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2024 Alzheimer's Association Research Fellowship to Promote Diversity (AARF-D)

Harmonization of Tau PET Tracers to a Common Scale Using Head-to-Head Data

How can brain scans obtained with different methods be combined or compared? 

Guilherme Povala, Ph.D.
University of Pittsburgh
Pittsburgh, PA - United States


Alzheimer’s is characterized in part by the accumulation of an abnormal form of the tau protein into clumps called tangles. Tau tangles appear to form distinctive patterns in the brains of individuals with Alzheimer’s — patterns that differ from those seen in other forms of dementia. One technique for identifying such patterns in living individuals is via a brain scan called positron emission tomography (PET). This imaging technique uses special “tracers” that highlight the amount and location of tau tangles in the living brain. Tau PET is used in the clinical evaluation of patients and as an outcome measure in Alzheimer’s clinical trials. Several tau PET tracers have been developed in recent years and have distinct properties. This means that tau PET data obtained using different tracers cannot be meaningfully compared or combined.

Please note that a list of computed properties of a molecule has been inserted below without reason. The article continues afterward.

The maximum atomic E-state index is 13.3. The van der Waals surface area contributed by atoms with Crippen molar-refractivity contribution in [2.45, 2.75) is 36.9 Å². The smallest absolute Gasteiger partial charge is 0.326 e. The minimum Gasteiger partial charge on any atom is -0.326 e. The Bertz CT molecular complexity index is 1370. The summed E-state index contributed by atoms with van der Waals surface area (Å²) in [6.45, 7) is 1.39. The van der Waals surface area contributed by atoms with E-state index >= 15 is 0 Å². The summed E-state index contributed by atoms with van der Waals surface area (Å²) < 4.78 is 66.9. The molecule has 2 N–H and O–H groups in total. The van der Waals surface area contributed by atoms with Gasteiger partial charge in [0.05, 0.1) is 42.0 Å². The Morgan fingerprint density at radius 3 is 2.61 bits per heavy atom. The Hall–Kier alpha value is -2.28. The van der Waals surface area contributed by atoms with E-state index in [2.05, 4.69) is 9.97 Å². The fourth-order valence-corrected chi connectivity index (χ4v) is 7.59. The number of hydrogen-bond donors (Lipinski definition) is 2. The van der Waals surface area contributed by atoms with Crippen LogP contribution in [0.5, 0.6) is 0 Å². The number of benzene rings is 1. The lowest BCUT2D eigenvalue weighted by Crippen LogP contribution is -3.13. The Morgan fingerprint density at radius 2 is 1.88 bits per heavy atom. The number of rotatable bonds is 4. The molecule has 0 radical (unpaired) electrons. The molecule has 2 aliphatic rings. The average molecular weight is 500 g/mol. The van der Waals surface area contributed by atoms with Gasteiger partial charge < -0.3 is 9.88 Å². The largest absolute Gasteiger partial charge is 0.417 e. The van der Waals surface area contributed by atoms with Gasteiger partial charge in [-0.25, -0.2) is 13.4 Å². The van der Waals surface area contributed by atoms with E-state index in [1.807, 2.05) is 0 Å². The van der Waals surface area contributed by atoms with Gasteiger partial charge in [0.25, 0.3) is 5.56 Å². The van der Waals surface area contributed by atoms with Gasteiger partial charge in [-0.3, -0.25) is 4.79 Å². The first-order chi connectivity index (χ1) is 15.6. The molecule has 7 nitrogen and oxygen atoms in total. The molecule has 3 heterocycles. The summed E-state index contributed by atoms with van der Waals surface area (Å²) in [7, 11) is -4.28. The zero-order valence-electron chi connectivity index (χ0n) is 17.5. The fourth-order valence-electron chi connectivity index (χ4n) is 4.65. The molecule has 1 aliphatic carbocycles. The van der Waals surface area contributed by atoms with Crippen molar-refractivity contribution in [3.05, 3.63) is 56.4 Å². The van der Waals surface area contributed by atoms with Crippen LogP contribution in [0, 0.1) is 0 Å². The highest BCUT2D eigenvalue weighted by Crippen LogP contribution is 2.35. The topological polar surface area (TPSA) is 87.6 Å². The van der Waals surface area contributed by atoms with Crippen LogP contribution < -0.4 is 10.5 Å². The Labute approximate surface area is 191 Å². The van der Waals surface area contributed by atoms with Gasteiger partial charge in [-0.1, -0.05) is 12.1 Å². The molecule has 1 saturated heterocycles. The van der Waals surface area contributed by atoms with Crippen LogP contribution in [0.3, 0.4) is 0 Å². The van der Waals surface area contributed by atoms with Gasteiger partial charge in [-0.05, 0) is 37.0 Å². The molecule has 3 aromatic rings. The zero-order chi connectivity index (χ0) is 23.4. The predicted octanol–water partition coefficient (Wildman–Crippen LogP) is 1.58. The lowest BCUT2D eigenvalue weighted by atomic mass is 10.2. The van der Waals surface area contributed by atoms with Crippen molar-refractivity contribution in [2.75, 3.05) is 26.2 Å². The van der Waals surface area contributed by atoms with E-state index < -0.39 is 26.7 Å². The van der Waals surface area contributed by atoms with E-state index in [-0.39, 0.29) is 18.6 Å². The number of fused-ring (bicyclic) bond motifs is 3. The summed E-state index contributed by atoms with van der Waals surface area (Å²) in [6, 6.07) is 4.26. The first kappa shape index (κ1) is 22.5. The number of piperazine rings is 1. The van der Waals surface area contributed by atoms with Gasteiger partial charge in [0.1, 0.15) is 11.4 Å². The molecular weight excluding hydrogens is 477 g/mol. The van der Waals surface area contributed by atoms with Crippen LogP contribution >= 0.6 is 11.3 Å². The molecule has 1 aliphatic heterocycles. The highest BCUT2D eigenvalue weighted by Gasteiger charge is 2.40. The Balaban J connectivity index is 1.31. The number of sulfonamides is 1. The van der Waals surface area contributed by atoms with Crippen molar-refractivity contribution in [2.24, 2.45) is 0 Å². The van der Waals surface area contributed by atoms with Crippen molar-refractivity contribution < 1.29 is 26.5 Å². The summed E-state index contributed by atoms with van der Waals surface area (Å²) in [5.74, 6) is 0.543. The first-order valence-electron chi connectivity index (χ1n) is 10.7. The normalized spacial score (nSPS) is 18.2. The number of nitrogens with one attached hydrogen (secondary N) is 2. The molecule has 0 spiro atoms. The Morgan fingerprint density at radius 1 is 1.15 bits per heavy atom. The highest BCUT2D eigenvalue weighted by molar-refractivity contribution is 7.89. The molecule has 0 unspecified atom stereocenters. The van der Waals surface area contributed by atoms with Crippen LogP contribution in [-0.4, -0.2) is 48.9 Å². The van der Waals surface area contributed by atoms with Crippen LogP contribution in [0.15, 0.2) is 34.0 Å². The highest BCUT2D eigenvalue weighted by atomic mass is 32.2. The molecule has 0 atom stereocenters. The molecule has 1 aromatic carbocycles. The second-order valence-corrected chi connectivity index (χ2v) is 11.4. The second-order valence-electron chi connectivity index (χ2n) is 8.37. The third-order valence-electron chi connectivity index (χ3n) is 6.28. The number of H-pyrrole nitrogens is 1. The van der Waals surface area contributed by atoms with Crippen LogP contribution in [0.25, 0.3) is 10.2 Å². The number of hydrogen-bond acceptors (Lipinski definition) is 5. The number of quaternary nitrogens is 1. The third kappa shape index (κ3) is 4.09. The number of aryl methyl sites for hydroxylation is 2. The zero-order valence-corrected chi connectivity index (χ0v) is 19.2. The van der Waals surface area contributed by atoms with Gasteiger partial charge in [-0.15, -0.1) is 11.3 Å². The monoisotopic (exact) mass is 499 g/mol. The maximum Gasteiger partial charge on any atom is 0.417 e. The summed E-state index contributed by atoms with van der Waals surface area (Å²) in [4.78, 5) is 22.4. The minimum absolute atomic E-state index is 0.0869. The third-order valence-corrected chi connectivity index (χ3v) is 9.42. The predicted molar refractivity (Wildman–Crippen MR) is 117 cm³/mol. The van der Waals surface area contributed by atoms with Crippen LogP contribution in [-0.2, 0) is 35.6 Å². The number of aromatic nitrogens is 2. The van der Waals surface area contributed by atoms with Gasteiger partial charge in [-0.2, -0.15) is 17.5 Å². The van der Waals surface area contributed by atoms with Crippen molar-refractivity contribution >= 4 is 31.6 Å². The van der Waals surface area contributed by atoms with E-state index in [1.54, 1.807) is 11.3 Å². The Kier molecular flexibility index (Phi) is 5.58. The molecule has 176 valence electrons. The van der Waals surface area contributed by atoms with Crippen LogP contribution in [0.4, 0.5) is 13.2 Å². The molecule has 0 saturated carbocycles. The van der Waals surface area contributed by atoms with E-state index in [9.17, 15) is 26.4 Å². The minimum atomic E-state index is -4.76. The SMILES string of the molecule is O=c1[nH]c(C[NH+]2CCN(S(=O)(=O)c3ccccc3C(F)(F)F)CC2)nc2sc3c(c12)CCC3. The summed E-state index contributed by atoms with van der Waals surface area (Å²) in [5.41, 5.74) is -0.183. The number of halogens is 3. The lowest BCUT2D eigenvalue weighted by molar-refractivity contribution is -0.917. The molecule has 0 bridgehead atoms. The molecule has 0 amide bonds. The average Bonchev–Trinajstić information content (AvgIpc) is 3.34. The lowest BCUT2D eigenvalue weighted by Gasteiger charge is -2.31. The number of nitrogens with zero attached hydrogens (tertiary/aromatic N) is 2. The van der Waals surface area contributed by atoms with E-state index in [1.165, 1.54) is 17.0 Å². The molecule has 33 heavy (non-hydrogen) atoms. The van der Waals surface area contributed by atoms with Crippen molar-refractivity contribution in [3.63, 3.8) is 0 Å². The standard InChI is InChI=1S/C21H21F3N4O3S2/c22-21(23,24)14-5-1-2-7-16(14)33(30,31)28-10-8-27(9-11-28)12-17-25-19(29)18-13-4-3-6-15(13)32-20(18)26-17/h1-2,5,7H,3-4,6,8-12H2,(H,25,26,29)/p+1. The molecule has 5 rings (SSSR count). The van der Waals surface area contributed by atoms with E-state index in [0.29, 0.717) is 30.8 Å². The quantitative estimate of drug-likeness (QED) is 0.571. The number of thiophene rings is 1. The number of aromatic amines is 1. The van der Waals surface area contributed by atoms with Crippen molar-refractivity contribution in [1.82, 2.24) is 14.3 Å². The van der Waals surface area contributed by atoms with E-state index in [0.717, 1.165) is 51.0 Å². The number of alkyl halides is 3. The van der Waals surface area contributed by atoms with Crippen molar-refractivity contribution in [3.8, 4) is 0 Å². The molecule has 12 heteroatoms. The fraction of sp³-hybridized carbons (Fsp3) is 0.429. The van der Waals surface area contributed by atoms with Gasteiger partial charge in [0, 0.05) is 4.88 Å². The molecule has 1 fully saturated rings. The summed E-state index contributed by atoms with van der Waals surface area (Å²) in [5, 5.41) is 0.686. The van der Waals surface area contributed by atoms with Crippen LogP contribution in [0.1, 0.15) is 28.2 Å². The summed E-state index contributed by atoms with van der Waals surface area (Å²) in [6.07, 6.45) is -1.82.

Research Plan

Dr. Guilherme Povala and colleagues will use an advanced computer science technique called deep learning to overcome the challenge of comparing scans from different PET tracers. The researchers will use tau PET data from the HEAD study to train their deep-learning computer models. The data will include brain scans obtained with two different tracers and from both young and aged individuals with and without cognitive impairment. The team’s goal is to develop a freely available tool that allows tau PET images obtained with different tracers to be directly compared.


This study may result in a tool that will allow researchers to merge tau PET datasets and compare results from clinical trials using different tracers.

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